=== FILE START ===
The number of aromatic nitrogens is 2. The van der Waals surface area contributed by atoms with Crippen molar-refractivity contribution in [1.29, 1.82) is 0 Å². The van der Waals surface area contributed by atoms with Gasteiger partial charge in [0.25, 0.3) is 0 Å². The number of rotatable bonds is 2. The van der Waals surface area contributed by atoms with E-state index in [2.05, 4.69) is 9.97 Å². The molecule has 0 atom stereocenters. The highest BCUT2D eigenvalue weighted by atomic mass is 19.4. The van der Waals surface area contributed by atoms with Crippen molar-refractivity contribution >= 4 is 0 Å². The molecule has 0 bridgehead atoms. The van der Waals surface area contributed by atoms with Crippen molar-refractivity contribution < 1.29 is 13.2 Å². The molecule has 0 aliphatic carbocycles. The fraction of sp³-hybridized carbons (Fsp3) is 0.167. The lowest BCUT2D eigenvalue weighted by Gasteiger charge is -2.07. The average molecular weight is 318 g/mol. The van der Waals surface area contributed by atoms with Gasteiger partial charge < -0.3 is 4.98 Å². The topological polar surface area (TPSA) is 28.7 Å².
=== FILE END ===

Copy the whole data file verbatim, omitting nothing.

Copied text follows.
The number of aromatic nitrogens is 2. The van der Waals surface area contributed by atoms with Crippen molar-refractivity contribution in [1.29, 1.82) is 0 Å². The van der Waals surface area contributed by atoms with Gasteiger partial charge in [0.25, 0.3) is 0 Å². The number of rotatable bonds is 2. The van der Waals surface area contributed by atoms with E-state index in [2.05, 4.69) is 9.97 Å². The molecule has 0 atom stereocenters. The highest BCUT2D eigenvalue weighted by atomic mass is 19.4. The van der Waals surface area contributed by atoms with Crippen molar-refractivity contribution >= 4 is 0 Å². The molecule has 0 bridgehead atoms. The van der Waals surface area contributed by atoms with Crippen molar-refractivity contribution < 1.29 is 13.2 Å². The molecule has 0 aliphatic carbocycles. The fraction of sp³-hybridized carbons (Fsp3) is 0.167. The lowest BCUT2D eigenvalue weighted by Gasteiger charge is -2.07. The average molecular weight is 318 g/mol. The van der Waals surface area contributed by atoms with Gasteiger partial charge < -0.3 is 4.98 Å². The topological polar surface area (TPSA) is 28.7 Å².